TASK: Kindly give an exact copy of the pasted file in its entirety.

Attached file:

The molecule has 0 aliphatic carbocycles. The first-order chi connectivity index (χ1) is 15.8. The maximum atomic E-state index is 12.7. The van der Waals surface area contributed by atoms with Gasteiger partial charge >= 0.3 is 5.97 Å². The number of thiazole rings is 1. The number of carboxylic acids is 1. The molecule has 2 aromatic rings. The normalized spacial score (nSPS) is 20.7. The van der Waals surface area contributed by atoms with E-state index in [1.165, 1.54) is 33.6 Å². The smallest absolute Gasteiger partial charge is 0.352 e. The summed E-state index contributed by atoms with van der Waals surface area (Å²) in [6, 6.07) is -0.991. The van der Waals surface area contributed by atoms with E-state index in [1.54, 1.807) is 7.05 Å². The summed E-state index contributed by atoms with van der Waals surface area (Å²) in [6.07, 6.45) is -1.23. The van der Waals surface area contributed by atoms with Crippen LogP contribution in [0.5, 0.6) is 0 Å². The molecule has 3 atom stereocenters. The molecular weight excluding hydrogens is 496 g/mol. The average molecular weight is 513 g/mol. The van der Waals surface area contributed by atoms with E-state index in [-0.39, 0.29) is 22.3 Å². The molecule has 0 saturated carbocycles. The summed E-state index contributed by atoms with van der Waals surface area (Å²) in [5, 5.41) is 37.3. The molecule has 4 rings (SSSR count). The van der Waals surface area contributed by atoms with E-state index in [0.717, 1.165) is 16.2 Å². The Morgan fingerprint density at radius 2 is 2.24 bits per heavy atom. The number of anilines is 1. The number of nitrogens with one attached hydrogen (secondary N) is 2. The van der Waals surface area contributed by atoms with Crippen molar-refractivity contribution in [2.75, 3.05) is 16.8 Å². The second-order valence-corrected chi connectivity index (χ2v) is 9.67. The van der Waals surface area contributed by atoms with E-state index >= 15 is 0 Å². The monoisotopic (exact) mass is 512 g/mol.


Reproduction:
The molecule has 0 aliphatic carbocycles. The first-order chi connectivity index (χ1) is 15.8. The maximum atomic E-state index is 12.7. The van der Waals surface area contributed by atoms with Gasteiger partial charge >= 0.3 is 5.97 Å². The number of thiazole rings is 1. The number of carboxylic acids is 1. The molecule has 2 aromatic rings. The normalized spacial score (nSPS) is 20.7. The van der Waals surface area contributed by atoms with E-state index in [1.165, 1.54) is 33.6 Å². The smallest absolute Gasteiger partial charge is 0.352 e. The summed E-state index contributed by atoms with van der Waals surface area (Å²) in [6, 6.07) is -0.991. The van der Waals surface area contributed by atoms with E-state index in [1.54, 1.807) is 7.05 Å². The summed E-state index contributed by atoms with van der Waals surface area (Å²) in [6.07, 6.45) is -1.23. The van der Waals surface area contributed by atoms with Crippen LogP contribution in [0.5, 0.6) is 0 Å². The molecule has 3 atom stereocenters. The molecular weight excluding hydrogens is 496 g/mol. The average molecular weight is 513 g/mol. The van der Waals surface area contributed by atoms with E-state index in [-0.39, 0.29) is 22.3 Å². The molecule has 0 saturated carbocycles. The summed E-state index contributed by atoms with van der Waals surface area (Å²) in [5, 5.41) is 37.3. The molecule has 4 rings (SSSR count). The van der Waals surface area contributed by atoms with E-state index in [0.717, 1.165) is 16.2 Å². The Morgan fingerprint density at radius 2 is 2.24 bits per heavy atom. The number of anilines is 1. The number of nitrogens with one attached hydrogen (secondary N) is 2. The van der Waals surface area contributed by atoms with Crippen molar-refractivity contribution in [2.75, 3.05) is 16.8 Å². The second-order valence-corrected chi connectivity index (χ2v) is 9.67. The van der Waals surface area contributed by atoms with E-state index >= 15 is 0 Å². The monoisotopic (exact) mass is 512 g/mol.